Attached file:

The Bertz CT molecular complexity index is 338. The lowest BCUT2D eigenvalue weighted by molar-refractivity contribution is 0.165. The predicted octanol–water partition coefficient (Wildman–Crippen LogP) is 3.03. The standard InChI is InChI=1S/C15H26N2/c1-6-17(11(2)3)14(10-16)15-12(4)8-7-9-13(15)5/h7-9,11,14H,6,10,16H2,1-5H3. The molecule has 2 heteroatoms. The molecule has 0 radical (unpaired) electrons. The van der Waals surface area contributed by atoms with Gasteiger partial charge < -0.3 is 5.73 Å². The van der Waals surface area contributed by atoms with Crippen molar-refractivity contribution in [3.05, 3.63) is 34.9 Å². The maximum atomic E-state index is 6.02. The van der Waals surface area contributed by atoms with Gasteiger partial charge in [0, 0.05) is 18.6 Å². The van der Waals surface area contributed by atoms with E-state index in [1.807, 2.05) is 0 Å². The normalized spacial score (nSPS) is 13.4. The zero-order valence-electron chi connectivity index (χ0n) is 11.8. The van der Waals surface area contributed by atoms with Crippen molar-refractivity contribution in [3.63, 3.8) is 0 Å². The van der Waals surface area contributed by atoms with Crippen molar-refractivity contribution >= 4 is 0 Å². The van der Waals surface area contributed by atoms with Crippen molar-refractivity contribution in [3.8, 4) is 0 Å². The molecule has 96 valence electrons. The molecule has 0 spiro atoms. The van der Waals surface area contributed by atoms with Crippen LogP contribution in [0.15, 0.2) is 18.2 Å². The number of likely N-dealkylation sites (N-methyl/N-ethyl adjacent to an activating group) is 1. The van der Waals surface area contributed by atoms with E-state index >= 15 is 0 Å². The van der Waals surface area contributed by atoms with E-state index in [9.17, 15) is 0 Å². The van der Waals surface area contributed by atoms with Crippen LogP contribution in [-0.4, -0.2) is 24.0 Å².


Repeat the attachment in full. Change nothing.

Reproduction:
The Bertz CT molecular complexity index is 338. The lowest BCUT2D eigenvalue weighted by molar-refractivity contribution is 0.165. The predicted octanol–water partition coefficient (Wildman–Crippen LogP) is 3.03. The standard InChI is InChI=1S/C15H26N2/c1-6-17(11(2)3)14(10-16)15-12(4)8-7-9-13(15)5/h7-9,11,14H,6,10,16H2,1-5H3. The molecule has 2 heteroatoms. The molecule has 0 radical (unpaired) electrons. The van der Waals surface area contributed by atoms with Gasteiger partial charge < -0.3 is 5.73 Å². The van der Waals surface area contributed by atoms with Crippen molar-refractivity contribution in [3.05, 3.63) is 34.9 Å². The maximum atomic E-state index is 6.02. The van der Waals surface area contributed by atoms with Gasteiger partial charge in [0, 0.05) is 18.6 Å². The van der Waals surface area contributed by atoms with E-state index in [1.807, 2.05) is 0 Å². The normalized spacial score (nSPS) is 13.4. The zero-order valence-electron chi connectivity index (χ0n) is 11.8. The van der Waals surface area contributed by atoms with Crippen molar-refractivity contribution in [3.63, 3.8) is 0 Å². The van der Waals surface area contributed by atoms with Crippen molar-refractivity contribution >= 4 is 0 Å². The van der Waals surface area contributed by atoms with Crippen molar-refractivity contribution in [3.8, 4) is 0 Å². The molecule has 96 valence electrons. The molecule has 0 spiro atoms. The van der Waals surface area contributed by atoms with Crippen LogP contribution in [0.15, 0.2) is 18.2 Å². The number of likely N-dealkylation sites (N-methyl/N-ethyl adjacent to an activating group) is 1. The van der Waals surface area contributed by atoms with E-state index >= 15 is 0 Å². The van der Waals surface area contributed by atoms with E-state index in [9.17, 15) is 0 Å². The van der Waals surface area contributed by atoms with Crippen LogP contribution in [-0.4, -0.2) is 24.0 Å².